The Commonwealth Court recently determined that when applying mandatory connection ordinances, adjoining or adjacent property owners are subject to the ordinance regardless of how far their “principal building” is from the sewer line. It further held that difficulty in connecting to a sewer line is not grounds for exempting property owners from the ordinance.
The Karaiszs owned two adjoining tracts of land upon which was an apartment building and a smaller residential building. The apartment building straddled the lot line between the two properties. Beneath a private alley abutting the rear of both properties, the Maxatawny Township Municipal Authority (the Authority) installed a new sewer system and a single connection point for both properties. The Authority gave notice to all property owners along the new line that they had to connect to it pursuant to the Township’s Mandatory Connection Ordinance (the Ordinance). Under the Ordinance, which mirrored language in the Second Class Township Code (the Code), properties “adjoining or adjacent to or whose principal building is within 150 feet” from the new system were required to connect to it. When the Karaiszs failed to connect, the Township instituted a sewer connection action against them. In their defense, the Karaiszs argued the “principal” structure—the apartment building—on both properties was more than 150 feet from the connection point, and that a subsurface rock formation made connecting burdensome and infeasible. The Berks County Court of Common Pleas (the trial court) found that the properties had two principal buildings on them and that one of those buildings was within 150 feet of the connection point, thereby making them subject to the ordinance. It further rejected the Karaiszs’ infeasibility argument, reasoning that 186 other property owners had connected without experiencing issues with rock.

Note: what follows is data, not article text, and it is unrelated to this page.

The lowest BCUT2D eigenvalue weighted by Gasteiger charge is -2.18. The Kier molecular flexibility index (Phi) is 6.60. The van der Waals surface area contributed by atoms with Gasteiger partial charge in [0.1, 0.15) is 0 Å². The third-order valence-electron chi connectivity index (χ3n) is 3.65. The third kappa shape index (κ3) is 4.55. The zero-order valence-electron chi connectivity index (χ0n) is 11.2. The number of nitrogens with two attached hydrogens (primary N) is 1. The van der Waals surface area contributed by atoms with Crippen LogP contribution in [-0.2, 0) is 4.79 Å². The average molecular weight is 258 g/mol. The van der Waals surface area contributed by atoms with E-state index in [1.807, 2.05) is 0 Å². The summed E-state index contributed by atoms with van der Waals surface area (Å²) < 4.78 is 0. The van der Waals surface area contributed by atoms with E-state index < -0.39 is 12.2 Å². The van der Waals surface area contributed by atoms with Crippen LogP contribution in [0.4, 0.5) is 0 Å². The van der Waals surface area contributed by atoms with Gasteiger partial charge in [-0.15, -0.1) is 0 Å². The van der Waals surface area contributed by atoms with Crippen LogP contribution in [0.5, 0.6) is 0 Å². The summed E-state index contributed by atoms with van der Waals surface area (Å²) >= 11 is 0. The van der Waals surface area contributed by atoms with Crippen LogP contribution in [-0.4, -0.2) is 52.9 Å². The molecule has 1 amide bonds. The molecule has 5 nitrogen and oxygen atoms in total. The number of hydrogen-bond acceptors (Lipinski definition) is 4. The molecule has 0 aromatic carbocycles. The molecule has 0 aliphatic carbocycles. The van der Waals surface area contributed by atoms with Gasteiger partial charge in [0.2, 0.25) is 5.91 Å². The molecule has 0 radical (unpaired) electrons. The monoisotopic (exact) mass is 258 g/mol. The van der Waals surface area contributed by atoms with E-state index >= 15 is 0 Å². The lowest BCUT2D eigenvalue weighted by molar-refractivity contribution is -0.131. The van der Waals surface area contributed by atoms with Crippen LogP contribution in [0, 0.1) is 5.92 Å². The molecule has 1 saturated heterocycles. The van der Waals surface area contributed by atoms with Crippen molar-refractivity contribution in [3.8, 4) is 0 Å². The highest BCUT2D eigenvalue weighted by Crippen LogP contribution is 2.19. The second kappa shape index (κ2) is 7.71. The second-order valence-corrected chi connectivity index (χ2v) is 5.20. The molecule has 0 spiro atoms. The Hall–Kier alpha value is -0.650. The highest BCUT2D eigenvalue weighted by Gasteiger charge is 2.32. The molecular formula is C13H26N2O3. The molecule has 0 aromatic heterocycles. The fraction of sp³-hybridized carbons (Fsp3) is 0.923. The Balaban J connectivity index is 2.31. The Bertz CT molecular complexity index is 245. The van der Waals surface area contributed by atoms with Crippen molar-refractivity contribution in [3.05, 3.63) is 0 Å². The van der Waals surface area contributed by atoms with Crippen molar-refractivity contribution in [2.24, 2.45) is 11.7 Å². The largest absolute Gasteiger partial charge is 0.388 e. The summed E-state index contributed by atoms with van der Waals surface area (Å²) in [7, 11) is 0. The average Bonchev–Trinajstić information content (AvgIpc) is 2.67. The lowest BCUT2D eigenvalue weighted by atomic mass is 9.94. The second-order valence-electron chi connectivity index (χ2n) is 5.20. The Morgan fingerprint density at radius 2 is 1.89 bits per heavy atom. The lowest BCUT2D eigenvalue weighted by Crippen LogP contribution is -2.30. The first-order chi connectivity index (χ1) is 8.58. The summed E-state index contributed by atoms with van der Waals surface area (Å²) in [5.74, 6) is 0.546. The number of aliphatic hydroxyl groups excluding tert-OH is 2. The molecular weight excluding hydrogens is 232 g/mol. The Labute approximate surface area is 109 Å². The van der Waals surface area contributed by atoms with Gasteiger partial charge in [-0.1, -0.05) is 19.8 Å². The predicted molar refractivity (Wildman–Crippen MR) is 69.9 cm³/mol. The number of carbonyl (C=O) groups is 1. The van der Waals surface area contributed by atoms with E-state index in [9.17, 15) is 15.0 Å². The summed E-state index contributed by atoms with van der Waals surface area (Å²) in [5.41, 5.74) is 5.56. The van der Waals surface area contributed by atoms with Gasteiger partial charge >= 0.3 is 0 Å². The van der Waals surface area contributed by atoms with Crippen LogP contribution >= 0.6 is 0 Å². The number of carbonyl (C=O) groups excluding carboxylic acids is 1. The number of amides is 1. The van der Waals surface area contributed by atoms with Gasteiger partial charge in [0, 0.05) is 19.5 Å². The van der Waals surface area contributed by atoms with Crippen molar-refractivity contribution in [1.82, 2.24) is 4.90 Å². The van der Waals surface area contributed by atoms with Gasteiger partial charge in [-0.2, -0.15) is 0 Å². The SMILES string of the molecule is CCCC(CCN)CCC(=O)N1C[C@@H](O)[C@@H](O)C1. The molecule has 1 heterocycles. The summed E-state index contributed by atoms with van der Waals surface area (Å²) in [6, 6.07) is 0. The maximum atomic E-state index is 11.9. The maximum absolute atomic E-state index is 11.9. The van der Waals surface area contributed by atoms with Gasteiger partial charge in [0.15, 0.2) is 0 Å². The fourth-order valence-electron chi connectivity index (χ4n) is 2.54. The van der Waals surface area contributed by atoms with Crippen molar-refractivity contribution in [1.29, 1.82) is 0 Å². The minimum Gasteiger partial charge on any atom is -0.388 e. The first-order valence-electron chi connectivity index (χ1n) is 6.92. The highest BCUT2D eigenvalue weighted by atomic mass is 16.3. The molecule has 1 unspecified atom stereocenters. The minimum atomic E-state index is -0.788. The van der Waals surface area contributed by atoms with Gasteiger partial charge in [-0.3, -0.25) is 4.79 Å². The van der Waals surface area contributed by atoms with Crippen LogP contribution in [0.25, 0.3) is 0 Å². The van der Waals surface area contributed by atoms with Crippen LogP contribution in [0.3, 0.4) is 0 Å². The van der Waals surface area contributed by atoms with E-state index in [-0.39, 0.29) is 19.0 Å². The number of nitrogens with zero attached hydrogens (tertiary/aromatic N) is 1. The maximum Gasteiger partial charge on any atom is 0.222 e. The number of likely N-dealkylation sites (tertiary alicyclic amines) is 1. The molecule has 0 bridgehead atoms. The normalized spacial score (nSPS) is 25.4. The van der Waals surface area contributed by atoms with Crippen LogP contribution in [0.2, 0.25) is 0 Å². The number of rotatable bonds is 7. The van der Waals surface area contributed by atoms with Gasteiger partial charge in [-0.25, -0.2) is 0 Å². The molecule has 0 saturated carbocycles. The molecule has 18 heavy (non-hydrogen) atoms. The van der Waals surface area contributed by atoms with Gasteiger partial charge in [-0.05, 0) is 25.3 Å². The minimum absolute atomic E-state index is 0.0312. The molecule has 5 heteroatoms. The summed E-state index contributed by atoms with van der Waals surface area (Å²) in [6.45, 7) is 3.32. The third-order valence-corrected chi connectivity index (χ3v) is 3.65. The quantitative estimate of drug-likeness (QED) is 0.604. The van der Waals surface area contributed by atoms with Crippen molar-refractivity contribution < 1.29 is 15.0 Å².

On appeal the Commonwealth Court affirmed the trial court’s determinations, but on different grounds. It found the language in the Ordinance and Code contemplated two different scenarios in which connection was required: (1) where a sewer line is adjoining/adjacent to a property, and (2) where the principal building on a non-adjoining/adjacent property is within 150 feet of the sewer line. Because the Karaiszs’ property was adjacent to the sewer line, regardless of the distance to the principal building, they were required to connect under the Ordinance. Further, the court found the Code made no provision for hardship and that difficulty in connecting was not grounds for removing a property from the scope of a connection ordinance.
Click here to read: Maxatawny Twp. v. Karaisz, 68 C.D. 2015 (Pa. Cmmw. Ct. Sep. 25, 2015) (UNREPORTED).